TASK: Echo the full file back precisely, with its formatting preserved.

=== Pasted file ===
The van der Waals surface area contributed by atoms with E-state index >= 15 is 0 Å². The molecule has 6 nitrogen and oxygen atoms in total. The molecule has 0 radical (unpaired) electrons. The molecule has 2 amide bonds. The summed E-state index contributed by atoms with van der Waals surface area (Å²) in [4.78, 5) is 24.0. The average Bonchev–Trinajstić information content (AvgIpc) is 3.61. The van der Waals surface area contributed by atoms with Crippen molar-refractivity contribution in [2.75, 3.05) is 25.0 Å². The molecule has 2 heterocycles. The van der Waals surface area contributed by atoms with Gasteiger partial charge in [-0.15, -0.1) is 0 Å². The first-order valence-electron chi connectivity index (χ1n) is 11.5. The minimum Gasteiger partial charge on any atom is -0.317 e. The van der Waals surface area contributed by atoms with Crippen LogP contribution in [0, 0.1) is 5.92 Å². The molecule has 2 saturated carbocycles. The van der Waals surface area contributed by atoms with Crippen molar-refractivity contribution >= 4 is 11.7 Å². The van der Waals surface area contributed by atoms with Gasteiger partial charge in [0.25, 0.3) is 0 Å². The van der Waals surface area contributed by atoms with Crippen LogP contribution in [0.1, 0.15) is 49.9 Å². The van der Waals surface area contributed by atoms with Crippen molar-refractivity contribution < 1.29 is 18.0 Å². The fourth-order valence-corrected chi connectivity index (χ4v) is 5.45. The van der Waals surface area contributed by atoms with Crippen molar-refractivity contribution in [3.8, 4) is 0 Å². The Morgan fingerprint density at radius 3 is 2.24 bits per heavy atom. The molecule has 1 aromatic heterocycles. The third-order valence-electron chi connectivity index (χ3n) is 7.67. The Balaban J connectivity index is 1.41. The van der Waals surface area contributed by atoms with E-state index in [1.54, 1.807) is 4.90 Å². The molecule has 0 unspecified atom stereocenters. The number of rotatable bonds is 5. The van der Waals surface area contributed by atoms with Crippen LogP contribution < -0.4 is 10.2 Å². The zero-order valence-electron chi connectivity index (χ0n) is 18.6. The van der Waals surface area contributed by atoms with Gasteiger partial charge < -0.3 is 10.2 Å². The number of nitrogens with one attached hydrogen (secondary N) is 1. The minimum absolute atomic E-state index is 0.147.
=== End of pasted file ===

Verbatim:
The van der Waals surface area contributed by atoms with E-state index >= 15 is 0 Å². The molecule has 6 nitrogen and oxygen atoms in total. The molecule has 0 radical (unpaired) electrons. The molecule has 2 amide bonds. The summed E-state index contributed by atoms with van der Waals surface area (Å²) in [4.78, 5) is 24.0. The average Bonchev–Trinajstić information content (AvgIpc) is 3.61. The van der Waals surface area contributed by atoms with Crippen molar-refractivity contribution in [2.75, 3.05) is 25.0 Å². The molecule has 2 heterocycles. The van der Waals surface area contributed by atoms with Gasteiger partial charge in [-0.15, -0.1) is 0 Å². The first-order valence-electron chi connectivity index (χ1n) is 11.5. The minimum Gasteiger partial charge on any atom is -0.317 e. The van der Waals surface area contributed by atoms with Crippen LogP contribution in [0, 0.1) is 5.92 Å². The molecule has 2 saturated carbocycles. The van der Waals surface area contributed by atoms with Crippen molar-refractivity contribution >= 4 is 11.7 Å². The van der Waals surface area contributed by atoms with Gasteiger partial charge in [0.25, 0.3) is 0 Å². The van der Waals surface area contributed by atoms with Crippen LogP contribution in [0.1, 0.15) is 49.9 Å². The van der Waals surface area contributed by atoms with Crippen molar-refractivity contribution < 1.29 is 18.0 Å². The fourth-order valence-corrected chi connectivity index (χ4v) is 5.45. The van der Waals surface area contributed by atoms with Crippen molar-refractivity contribution in [3.8, 4) is 0 Å². The Morgan fingerprint density at radius 3 is 2.24 bits per heavy atom. The molecule has 1 aromatic heterocycles. The third-order valence-electron chi connectivity index (χ3n) is 7.67. The Balaban J connectivity index is 1.41. The van der Waals surface area contributed by atoms with E-state index in [1.54, 1.807) is 4.90 Å². The molecule has 0 unspecified atom stereocenters. The number of rotatable bonds is 5. The van der Waals surface area contributed by atoms with Crippen LogP contribution < -0.4 is 10.2 Å². The zero-order valence-electron chi connectivity index (χ0n) is 18.6. The van der Waals surface area contributed by atoms with Gasteiger partial charge < -0.3 is 10.2 Å². The number of nitrogens with one attached hydrogen (secondary N) is 1. The minimum absolute atomic E-state index is 0.147.